Christianity has beaten up on the wealthy since its early days. But I don't feel that a metaphor that basically suggests that money is 'venerated in vain' in a fashion that is religiously counterproductive somehow 'waters down' the meaning of the words anymore than I think a ship ploughing through the waves undermines the meaning of vitally important agricultural developments.

Edited by Modulous, : No reason given.


This message is a reply to:
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Straggler
Member
Posts: 10331
From: London England
Joined: 09-30-2006


Message 71 of 150 (615446)
05-13-2011 4:23 AM
Reply to: Message 67 by purpledawn
05-12-2011 1:31 PM


Re: The Metaphor
Can we agree that if I say "money is a false god"...

1) I am not making an absolute and like for like comparison of money with Thor, Zeus, Baal etc. etc.

2) That I am referring to a devotion towards money and the pursuit of material wealth at the expense of more meaningful endeavours

3) That this second less literal usage of the phrase is perectly legitimate and meaningful.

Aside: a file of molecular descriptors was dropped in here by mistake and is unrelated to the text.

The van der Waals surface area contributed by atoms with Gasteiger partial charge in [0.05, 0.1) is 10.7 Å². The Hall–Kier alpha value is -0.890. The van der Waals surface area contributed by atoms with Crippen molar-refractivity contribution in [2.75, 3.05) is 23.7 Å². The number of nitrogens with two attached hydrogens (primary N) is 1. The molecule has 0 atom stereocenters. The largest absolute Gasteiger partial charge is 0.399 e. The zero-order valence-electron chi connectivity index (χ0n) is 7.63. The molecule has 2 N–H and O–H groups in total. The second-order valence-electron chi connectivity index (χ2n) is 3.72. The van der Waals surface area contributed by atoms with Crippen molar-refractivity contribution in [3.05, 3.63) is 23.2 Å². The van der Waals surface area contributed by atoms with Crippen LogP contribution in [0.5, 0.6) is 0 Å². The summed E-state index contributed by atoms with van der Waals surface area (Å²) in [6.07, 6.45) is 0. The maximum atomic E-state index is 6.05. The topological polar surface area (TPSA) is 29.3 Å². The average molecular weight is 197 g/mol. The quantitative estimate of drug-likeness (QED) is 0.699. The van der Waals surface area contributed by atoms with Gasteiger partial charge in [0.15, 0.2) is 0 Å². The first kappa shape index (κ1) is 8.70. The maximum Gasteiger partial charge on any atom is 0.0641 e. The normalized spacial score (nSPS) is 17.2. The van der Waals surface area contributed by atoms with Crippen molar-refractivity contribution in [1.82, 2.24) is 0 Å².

PD writes:

Not a deity, no. As I showed, they changed the definition of god to make it work.

OK so we both agree that nobody is referring to money or wealth as a divine being directly comparable to supernatural gods.

Is your complaint here that some theists intentionally conflate the literal and more metaphorical usage of the phrase "money is a false god"...?

Is that what you are getting at?


This message is a reply to:
 Message 67 by purpledawn, posted 05-12-2011 1:31 PM purpledawn has responded

Replies to this message:
 Message 73 by purpledawn, posted 05-13-2011 7:51 AM Straggler has responded

  
Straggler
Member
Posts: 10331
From: London England
Joined: 09-30-2006


Message 72 of 150 (615451)
05-13-2011 6:36 AM
Reply to: Message 68 by Admin
05-12-2011 2:41 PM


Re: Clarification Requested
Admin writes:

I understood Crash to be arguing that the worship of money made money into a divine entity like any other god, such as Jehovah, Allah, Thor or Zeus.

At the risk of confusing things - I don't think Crash is saying that. I think he also is talking about a more metaphorical usage.

Crash writes:

Nobody actually worships Mammon - there's no Mammon cult, there are no temples to Mammon*, there's no traditional Mammon scriptures - the "god" Mammon has only ever existed as a negative example, as a metaphor.

"Worshipping Mammon" as a term doesn't refer to anything but letting the pursuit of wealth get in the way of spiritual concerns. "Mammon" is precisely how money can be a "false god."

Boldening mine.

But I am honestly not sure exactly what point PD is trying to make.


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 Message 68 by Admin, posted 05-12-2011 2:41 PM Admin has acknowledged this reply

  
purpledawn
Member (Idle past 2391 days)
Posts: 4453
From: Indiana
Joined: 04-25-2004


Message 73 of 150 (615456)
05-13-2011 7:51 AM
Reply to: Message 71 by Straggler
05-13-2011 4:23 AM